So, you’re new to grad school in chemistry. Congratulations! I’m sure you’re working hard in your classes and all, and you’re well-prepared for the academic challenges that await you.
Unfortunately, so many of you are missing a critical chemistry laboratory skill: how to not kill your coworkers, by poison, fire, explosions, and the list goes on.
I’ve had a lot of practice dodging the lethal traps left for me by ridiculously careless chemistry grad students over the years. I’m here to teach your stupid ass, so you don’t end up killing me or anyone else.
Believe it or not, except where noted, all of this actually happened to me at some point. This shit isn’t funny, so pay attention, damnit.
In grad school I once needed to get rid of some strong acid solution. Interestingly, I found that some jackass had stored the bottle of strong acid waste right next to the bottle containing basic cyanide waste. Mix the two together, which is easy to accidentally do in such conditions, and you get deadly cyanide gas.
Do you hear me? Cyanide gas is deadly!
I’ll help you out by putting it in the form of an equation:
basic cyanide + strong acid = kill your coworkers
Why the hell would you store those two solutions right next to each other? Don’t do it. I don’t particularly want to inhale a fatal neurotoxin because of your stupid ass.
Rule number 2: Sodium metal explodes in water.
This didn’t happen to me, but to another student in my grad school. Some asshole chemistry grad student apparently decided that the sink was a good place to store a chunk of sodium metal. Unbelievable.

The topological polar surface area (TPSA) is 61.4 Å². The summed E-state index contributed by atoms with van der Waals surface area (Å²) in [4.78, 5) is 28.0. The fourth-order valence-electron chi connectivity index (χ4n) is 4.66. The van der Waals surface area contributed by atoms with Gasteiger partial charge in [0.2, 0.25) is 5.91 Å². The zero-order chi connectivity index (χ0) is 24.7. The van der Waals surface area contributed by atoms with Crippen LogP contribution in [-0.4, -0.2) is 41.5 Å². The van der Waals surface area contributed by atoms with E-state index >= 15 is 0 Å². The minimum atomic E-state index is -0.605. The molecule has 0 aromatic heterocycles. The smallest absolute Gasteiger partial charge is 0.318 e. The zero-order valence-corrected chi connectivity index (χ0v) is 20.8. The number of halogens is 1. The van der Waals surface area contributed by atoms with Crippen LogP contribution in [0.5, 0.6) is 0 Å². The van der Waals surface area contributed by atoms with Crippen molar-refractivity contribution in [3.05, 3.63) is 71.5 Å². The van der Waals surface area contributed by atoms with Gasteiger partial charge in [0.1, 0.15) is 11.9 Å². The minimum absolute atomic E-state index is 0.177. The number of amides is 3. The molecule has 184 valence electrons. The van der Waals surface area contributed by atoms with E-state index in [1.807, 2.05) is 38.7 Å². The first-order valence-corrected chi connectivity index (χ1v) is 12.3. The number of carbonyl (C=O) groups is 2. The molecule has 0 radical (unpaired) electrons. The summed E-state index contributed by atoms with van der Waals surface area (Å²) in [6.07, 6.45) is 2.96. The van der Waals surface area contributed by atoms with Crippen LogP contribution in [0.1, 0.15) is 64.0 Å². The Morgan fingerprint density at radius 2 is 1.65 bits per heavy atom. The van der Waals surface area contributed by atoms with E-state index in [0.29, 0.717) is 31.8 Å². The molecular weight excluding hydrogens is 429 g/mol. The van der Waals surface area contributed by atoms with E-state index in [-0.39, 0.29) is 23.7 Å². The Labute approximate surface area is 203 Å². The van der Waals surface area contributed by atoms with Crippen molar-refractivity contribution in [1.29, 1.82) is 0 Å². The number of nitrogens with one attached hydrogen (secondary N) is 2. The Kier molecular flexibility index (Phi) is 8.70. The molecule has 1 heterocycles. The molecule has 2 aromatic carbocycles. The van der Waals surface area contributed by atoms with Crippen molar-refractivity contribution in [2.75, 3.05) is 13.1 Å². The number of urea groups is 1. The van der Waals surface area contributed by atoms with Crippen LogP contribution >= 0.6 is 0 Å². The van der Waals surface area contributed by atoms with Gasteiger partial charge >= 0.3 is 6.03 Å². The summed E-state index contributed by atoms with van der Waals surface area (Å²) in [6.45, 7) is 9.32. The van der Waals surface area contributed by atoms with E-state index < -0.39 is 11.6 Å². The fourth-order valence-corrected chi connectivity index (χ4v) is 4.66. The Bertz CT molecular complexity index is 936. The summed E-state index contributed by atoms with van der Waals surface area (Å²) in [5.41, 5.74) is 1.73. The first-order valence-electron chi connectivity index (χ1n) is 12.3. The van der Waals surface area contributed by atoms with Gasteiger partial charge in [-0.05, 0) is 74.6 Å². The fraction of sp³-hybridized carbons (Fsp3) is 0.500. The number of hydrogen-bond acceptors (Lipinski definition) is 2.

Another chemistry grad student, innocently enough, subsequently turned on the water, and predictably, KAPOW! He was lucky in that I think he only burned off his eyebrows.
Rule number 3: Correctly label your chemical waste containers.
So far so good, right? Nope. The waste solution exploded right in front of me and rained down all over the fume hood. I think the “nitric acid waste” bottle actually contained piranha waste. Piranha solution (a mix of sulfuric acid and hydrogen peroxide) reacts explosively with a lot of things. You’d better be goddamn sure you label it correctly, you lazy bastard.
Another time as a postdoc I dumped an organic solvent into a bucket labeled, “organic waste.” Unfortunately the bucket was mislabeled, and actually contained strong acid waste. It shot back up at me and splashed me in the eyes (no, I was not wearing safety goggles; my bad).
My faculty supervisor said that the doctor’s report of me having small holes in my cornea wasn’t a big deal, because she also once got a hole in her cornea, and she sent out a brief “be safe” e-mail to the group. Thanks for your consideration; I feel all warm and fuzzy inside.
In summary, if you mislabel a chemical waste container in a way that’s likely to seriously injure or kill the next user, that’s a bad thing, all right? Are we clear? Good. I’m glad we cleared that up, because that’s sure as hell not blindingly obvious, right?
Rule number 4: For crying out loud, clean up your shit.
Possibly nothing pissed me off more in a chemistry lab than finding someone’s leftover “mystery powder” spread all over the benchtop (well, that and getting stuck by needles and glass bits left on the benchtop).
Everyone loves “mystery powder.” What the hell is it? There’s no telling. Sugar? Arsenic? Damnit, I don’t know, and that makes me supremely itchy. Maybe I’m just being cranky, but I don’t want the “surprise in the middle” to be a two-week visit to the hospital.
When I accidentally spill a little water, and this causes green vapor to rise up from the benchtop, that’s not funny, you jackass! Just spend 10 fucking seconds cleaning up after yourself, and we’re all good.
Dear chemistry grad students: please don’t kill me. Yes, I know, I didn’t (and I still don’t) like you either, so the feeling’s more than mutual. Let’s just keep it to burning voodoo dolls of each other, OK?